by Business Mirror
THE Department of National Defense (DND) said President Duterte’s decision to reconsider his earlier order for the Armed Forces of the Philippines (AFP) to avoid procuring military equipment from the United States will hasten the system and the delivery of much needed US-made equipment.
DND Spokesman Arsenio Andolong said the Chief Executive’s decision will also provide the military with options and widen its choices for its source of assets and equipment in line with its ongoing capability upgrade program.
“We welcome the President’s pronouncements, and we would like to thank him for making modernization of the AFP one of his priorities. Having said that, all of our procurement will have to undergo the process as stated in the law, RA 10349 and RA 9164,” Andolong said on Sunday.
Defense Secretary Delfin N. Lorenzana signed in April a contract for the procurement of 16 S-70i Black Hawk helicopters from Sikorsky, a subsidiary of the American defense manufacturer behemoth Lockheed Martin, in the biggest contract yet with an American firm.
The helicopters, with acquisition cost of P16 billion, will be manufactured out of Sikorsky’s plant in Poland.
Just last week, a subsidiary of Boeing also announced that it will be delivering at least eight ScanEagle unmanned aerial vehicles (UAVs) to the country under the Foreign Military Sales program that had been relaxed under US President Donald J. Trump.
The drones were expected to beef up the surveillance and maritime patrols of the Philippine Air Force.
Andolong said Duterte’s pronouncement will give the DND the momentum to complete the transaction on the Black hawk helicopter, an aerial asset that the Air Force had been wanting and was actively pursuing since it began its modernization process.
Meanwhile, students from the Joint Staff College of the Japan Self-Defense Force headed by Captain Katsuya Yamamoto visited the Armed Forces Northern Luzon Command (Nolcom) before the weekend as part of their course’s enhancement program.
The Japanese military students, part of the existing exchange program between the Japanese and Philippine military, were welcomed by Nolcom commander Lt. Gen. Emmanuel Salamat.
Nolcom Spokesman Major Ericson Bulosan said the visit was meant to allow the students “a better understanding of Northern Luzon Command’s mission, various policies, and initiatives in addressing current and emerging threats to national security.”
Bulosan quoted Yamamoto as saying during their visit that Japan was increasing its cooperation exercises and training with other armed forces as seen from their previous involvement in combined military exercises like the Rim of the Pacific Exercise (Rimpac) and Balikatan Exercises.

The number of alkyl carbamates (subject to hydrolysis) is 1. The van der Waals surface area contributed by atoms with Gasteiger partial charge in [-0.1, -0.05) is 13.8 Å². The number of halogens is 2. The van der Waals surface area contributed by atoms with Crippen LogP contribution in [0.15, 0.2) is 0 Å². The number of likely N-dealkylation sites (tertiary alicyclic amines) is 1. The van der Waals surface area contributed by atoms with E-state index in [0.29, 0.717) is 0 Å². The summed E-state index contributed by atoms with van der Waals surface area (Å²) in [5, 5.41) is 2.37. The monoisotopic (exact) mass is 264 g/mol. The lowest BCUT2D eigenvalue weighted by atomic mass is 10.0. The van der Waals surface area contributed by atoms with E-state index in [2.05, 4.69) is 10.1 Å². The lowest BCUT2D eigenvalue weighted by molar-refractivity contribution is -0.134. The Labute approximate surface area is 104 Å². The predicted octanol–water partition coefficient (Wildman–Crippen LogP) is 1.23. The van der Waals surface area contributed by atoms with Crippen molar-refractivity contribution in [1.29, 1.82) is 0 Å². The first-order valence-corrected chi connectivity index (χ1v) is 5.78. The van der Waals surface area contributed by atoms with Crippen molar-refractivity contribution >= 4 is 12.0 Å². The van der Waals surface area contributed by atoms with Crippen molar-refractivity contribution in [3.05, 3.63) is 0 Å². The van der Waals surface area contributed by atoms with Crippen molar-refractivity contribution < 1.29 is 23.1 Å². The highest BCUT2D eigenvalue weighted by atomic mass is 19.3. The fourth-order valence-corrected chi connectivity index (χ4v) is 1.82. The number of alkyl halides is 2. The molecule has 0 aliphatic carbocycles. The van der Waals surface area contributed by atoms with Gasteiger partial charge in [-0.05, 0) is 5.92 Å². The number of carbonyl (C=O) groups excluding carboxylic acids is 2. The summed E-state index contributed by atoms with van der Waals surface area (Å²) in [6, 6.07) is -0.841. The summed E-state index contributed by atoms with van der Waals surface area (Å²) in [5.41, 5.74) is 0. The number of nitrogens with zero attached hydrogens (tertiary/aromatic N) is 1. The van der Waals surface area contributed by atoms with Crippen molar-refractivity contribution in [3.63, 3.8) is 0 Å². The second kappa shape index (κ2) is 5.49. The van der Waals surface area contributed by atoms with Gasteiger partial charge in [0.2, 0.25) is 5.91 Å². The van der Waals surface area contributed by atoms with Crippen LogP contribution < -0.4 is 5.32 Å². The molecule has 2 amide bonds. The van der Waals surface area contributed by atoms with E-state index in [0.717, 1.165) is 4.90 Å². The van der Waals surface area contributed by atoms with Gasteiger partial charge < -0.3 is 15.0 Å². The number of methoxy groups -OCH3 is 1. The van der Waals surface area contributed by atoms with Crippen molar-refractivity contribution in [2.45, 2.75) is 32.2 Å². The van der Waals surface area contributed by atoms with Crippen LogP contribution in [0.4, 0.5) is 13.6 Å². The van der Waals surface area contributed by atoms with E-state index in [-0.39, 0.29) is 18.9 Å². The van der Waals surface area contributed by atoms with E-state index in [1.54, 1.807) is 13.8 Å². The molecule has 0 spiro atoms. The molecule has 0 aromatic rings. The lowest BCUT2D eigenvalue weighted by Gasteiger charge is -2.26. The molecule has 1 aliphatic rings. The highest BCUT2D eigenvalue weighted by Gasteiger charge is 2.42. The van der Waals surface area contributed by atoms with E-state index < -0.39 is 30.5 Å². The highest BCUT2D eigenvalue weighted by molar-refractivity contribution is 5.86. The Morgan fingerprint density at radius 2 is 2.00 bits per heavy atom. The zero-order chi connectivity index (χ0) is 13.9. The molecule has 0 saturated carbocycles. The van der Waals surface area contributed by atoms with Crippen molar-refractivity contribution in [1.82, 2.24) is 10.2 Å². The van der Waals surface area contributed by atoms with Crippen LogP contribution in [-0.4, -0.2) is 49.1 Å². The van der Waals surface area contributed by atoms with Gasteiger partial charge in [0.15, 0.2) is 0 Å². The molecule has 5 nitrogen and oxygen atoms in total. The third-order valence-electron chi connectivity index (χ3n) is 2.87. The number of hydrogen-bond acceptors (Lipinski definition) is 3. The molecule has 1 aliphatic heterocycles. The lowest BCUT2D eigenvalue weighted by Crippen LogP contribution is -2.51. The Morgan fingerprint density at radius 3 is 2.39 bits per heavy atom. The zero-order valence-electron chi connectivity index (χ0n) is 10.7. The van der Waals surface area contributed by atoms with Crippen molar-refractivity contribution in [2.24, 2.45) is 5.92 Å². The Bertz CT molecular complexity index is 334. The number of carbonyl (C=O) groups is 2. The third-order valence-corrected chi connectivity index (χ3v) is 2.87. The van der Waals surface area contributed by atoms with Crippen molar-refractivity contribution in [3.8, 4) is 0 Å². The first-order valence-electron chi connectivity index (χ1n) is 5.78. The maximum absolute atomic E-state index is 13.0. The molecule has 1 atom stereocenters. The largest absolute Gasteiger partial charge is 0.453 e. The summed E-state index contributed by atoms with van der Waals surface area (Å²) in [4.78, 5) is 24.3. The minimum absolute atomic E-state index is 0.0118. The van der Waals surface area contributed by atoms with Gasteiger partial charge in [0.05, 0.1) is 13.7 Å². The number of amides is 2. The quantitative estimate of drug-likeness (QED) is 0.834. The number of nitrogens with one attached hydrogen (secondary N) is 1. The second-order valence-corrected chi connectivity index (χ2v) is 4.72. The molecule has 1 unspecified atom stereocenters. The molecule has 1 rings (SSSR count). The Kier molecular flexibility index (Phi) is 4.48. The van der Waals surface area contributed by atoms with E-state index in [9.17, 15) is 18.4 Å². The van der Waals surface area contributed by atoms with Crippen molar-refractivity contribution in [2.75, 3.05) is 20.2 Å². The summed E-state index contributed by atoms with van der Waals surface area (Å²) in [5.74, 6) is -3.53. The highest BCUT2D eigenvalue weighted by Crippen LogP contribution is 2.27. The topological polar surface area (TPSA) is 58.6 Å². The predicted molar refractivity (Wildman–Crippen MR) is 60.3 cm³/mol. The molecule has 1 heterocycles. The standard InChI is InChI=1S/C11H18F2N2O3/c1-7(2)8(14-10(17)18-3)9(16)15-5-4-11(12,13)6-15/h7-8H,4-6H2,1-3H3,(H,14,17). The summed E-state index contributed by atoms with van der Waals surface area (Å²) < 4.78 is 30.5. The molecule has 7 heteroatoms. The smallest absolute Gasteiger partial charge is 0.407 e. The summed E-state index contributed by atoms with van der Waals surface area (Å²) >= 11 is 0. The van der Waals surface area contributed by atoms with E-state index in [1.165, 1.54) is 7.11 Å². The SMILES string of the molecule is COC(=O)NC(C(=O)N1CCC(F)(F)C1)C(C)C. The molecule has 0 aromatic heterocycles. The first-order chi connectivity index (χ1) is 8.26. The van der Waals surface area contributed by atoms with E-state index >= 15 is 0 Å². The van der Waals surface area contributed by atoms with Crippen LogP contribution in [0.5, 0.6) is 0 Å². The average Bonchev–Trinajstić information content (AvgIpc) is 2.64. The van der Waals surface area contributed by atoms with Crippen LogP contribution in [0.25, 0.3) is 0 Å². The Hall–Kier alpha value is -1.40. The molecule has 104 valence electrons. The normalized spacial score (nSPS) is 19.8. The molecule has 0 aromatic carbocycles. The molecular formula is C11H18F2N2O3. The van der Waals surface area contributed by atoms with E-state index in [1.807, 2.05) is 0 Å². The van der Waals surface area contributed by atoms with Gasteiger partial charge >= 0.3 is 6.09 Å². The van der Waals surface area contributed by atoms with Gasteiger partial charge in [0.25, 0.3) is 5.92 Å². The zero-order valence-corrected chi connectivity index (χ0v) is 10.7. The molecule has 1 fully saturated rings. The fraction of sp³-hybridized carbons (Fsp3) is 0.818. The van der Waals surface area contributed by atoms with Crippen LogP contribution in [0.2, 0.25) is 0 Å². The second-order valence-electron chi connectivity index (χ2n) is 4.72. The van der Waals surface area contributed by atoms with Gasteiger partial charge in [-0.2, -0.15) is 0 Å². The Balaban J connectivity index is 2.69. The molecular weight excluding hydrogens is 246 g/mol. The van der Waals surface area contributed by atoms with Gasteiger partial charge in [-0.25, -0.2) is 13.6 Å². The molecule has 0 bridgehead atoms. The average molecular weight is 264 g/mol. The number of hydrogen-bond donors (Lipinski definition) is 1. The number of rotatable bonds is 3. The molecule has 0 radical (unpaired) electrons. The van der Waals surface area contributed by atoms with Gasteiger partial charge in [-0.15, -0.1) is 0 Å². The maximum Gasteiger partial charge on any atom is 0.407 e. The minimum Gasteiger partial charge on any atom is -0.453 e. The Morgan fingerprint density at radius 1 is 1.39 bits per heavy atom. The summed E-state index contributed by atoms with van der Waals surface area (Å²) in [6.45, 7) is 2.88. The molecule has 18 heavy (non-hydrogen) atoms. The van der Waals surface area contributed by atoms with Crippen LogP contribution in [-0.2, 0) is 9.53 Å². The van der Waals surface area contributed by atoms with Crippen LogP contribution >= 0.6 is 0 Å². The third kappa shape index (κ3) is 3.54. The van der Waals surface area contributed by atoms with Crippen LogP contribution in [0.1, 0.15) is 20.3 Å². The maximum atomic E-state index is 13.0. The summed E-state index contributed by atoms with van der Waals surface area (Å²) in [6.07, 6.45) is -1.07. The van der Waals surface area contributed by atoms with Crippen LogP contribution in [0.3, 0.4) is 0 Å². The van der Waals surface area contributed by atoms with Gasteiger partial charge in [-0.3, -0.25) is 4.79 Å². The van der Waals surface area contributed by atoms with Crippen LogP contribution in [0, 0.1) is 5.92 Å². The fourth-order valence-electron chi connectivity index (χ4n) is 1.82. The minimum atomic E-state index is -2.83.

Rimpac, which was held in Hawaii, was also joined by the Philippine Navy while Balikatan was being hosted annually by the Armed Forces of the Philippines.
On Saturday, President Duterte indicated that the Philippines is now open to buy firearms from the United States anew after it stopped its purchase of arms in 2016.
“Well, America has been helpful. In the purchase of arms, we have a bad experience but they have a new policy now. We’re going to reconsider,” Duterte said in an interview with Pastor Apollo Quiboloy in Davao City on Saturday (June 8), according to a PNA report.
In 2016 the US State Department halted the sale of firearms to the Philippines over concerns on human-rights violations in relation to the Duterte administration’s war on drugs.
Duterte emphasized that when the Philippines stopped purchasing arms from the US, it started looking for cheaper and better arms.
“We’ll buy if we think we need that kind of particular…. But I’d like to say to the Americans and to the officials—in Washington, when you deprived us of the arms, we started going around scouting for cheaper and better arms. And there were contracts already, memorandum of intent—to buy something like that. So we will not impair [those] obligations,” he said.
He said he could not abandon deals signed by the Philippines with Russia and China, the two countries that provided assistance to the Philippines especially when the Marawi siege took place in May 2017.
“When we needed [the arms], in our hour of need…Russia and China gave it to us practically free,” Duterte said.
“You know I’m a Filipino. You have to have a sense of gratitude. At least honor the contract. Nothing else,” he added.
The President also expressed readiness to cooperate with the US on its new policies to permanently stop immigration services in Manila but has no intention of ever going to war against China.
He also said that he had much respect for Trump.
“Do not ever think that the suspension of the processing for citizenship and special visas and all of these, there’s a deeper meaning to that,” Duterte said.
“But we are ready to cooperate. This I have to say, I will not go to war with anybody against China because that will be the end of the world,” he added.
Duterte, who described China as “good” and America “helpful,” also doubted that the two countries would go to war amid the ongoing trade dispute.
“America and China, alam nila [they know that] a war is the most useless thing in their arsenal. Tapos talaga ang mundo nito [It will really be the end of the world],” Duterte said.
“When they say that, if you blow it all, it is 100 times bigger than Hiroshima and Nagasaki. You think we will survive? See you in heaven,” he added.
By: Rene Acosta, June 10, 2019
With a PNA report
Image Credits: AP/Bullit Marquez, File